Practical implications

The paper demonstrates that digital platforms can become the backbone of integrated agricultural innovation systems, just as in the high-tech industries. Greater information flow enabled by such platforms allows the actors to collaborate more effectively. However, it is necessary to maintain farmer-focus, undertake off-platform activities to facilitate mutual engagement among actors and watch for potential governance issues if these platforms were to make a true impact for farmers.

Social implications

KisanMitr was initiated with the motive of helping the Indian farmers, especially the reverse migrants during the COViD-19 pandemic, specifically for increasing the range of technology options available to them to make agriculture a viable livelihood option.

Originality/value

KisanMitr platform is one the first of its kind in India and in the agricultural sector. Unlike the digital platforms developed by private corporations, it was created by a government agency.

Details

Journal of Indian Business Research, vol. ahead-of-print no. ahead-of-print
Type: Research Article
ISSN: 1755-4195

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Article
Publication date: 7 July 2021

Andrew Davidson and Peter H. Reid

The aim of the research was to create a site which could host an archive of moving image associated with the town of Fraserburgh in Scotland, but could also include other…

Abstract

Purpose

The aim of the research was to create a site which could host an archive of moving image associated with the town of Fraserburgh in Scotland, but could also include other digital artefacts to support and enhance the narratives contained within the films. Elements of digital storytelling were utilised, and a purposely designed section, “behind the film”, was included within the site which saw stories presented and supported with the use of archive newspaper clippings, photography and a series of reflective audio clips recorded for the research.

Design/methodology/approach

“Fraserburgh on Film” is an online platform created for the purpose of collating digital heritage film from the communities situated in the corner of North East Scotland. The research adopted an ethnographic approach working within the community, with James Taylor and other contributors to collect and curate moving images associated with the town. Archival research then supplemented these films. A digital platform was then constructed, tested and launched as the archival repository for the materials collected.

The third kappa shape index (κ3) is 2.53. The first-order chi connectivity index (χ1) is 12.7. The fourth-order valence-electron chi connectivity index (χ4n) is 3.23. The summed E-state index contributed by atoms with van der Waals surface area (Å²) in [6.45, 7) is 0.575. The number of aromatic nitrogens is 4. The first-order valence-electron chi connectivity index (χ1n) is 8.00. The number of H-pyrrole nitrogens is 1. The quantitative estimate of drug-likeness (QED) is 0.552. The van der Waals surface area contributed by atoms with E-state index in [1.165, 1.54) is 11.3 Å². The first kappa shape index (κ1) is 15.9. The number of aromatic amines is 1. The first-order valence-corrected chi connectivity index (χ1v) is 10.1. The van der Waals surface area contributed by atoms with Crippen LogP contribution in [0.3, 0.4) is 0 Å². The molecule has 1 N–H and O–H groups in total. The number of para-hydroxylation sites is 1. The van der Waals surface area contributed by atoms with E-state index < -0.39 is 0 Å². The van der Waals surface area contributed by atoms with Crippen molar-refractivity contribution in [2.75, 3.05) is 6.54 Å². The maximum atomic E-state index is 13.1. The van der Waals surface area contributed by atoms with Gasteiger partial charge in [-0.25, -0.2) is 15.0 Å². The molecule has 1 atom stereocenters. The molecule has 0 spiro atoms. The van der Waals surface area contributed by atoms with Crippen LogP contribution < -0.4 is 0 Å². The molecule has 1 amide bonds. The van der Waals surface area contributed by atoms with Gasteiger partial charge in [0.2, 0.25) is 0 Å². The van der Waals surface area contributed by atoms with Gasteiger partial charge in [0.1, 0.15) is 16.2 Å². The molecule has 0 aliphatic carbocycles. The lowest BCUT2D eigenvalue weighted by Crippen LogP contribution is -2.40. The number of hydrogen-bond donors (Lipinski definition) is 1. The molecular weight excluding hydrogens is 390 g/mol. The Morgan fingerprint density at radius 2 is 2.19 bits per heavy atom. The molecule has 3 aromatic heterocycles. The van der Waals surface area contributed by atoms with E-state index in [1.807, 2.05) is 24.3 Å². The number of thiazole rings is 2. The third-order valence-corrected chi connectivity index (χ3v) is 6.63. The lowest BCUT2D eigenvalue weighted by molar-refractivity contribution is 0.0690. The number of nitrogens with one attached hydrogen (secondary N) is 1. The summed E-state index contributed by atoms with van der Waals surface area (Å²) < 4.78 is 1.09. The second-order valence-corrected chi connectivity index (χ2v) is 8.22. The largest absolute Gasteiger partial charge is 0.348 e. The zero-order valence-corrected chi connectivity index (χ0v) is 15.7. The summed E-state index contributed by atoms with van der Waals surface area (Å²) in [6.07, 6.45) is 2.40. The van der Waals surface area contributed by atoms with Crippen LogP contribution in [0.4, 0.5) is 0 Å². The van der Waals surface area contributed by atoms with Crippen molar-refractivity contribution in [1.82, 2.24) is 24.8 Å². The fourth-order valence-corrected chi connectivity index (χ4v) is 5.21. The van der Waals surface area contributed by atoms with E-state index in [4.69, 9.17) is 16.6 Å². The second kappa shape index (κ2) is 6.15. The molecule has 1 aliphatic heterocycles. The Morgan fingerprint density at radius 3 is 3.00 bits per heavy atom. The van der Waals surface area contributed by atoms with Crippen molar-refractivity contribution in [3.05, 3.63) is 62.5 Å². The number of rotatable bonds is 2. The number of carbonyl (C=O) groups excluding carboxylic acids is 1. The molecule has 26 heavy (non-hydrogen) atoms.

Findings

The research highlights the importance of having a close association with the community in question and provides details about the creation of the platform and framing it in the context of a vehicle for digital storytelling and participatory heritage. The article demonstrates how archive film should be gathered, edited and remastered for long-term preservation and access. Practical aspects such as video hosting, searchability, metadata are explored as are subsequent methods of dissemination and engagement.

Practical implications

The research highlights a number of practical decisions which must be made when considering similar projects. These include gaining access to the moving images in the first place but also significant infrastructural issues around the creation, organisation and dissemination of an online digital repository. These lessons are transferable to other small community-based cultural and heritage organisations.

Social implications

The archive has been very positively received in the community as an important repository for preserving community heritage and identity. High levels of public engagement have been demonstrated since its launch, which has led to new material being discovered. The archive has a wider cultural legacy across the North East of Scotland because of both the nature of the films and the widespread use of the Doric dialect.

Originality/value

The originality lies in the distinctive amount of moving image (and oral history) collected by local historian, James Taylor and his willingness to allow his materials to be edited and repurposed to ensure their long-term survival. The lessons learnt in this project are transferable to other locations in terms of both collecting material, the creation of the hosting platform and in crowdsourcing background information. The crucial importance of working with community partners in digital heritage work is reinforced. The research affords practical illustrations of steps to be taken and factors to be considered. It demonstrates how a well-crafted digital heritage product can genuinely engage with the community.

Details

Journal of Documentation, vol. ahead-of-print no. ahead-of-print
Type: Research Article
ISSN: 0022-0418

Keywords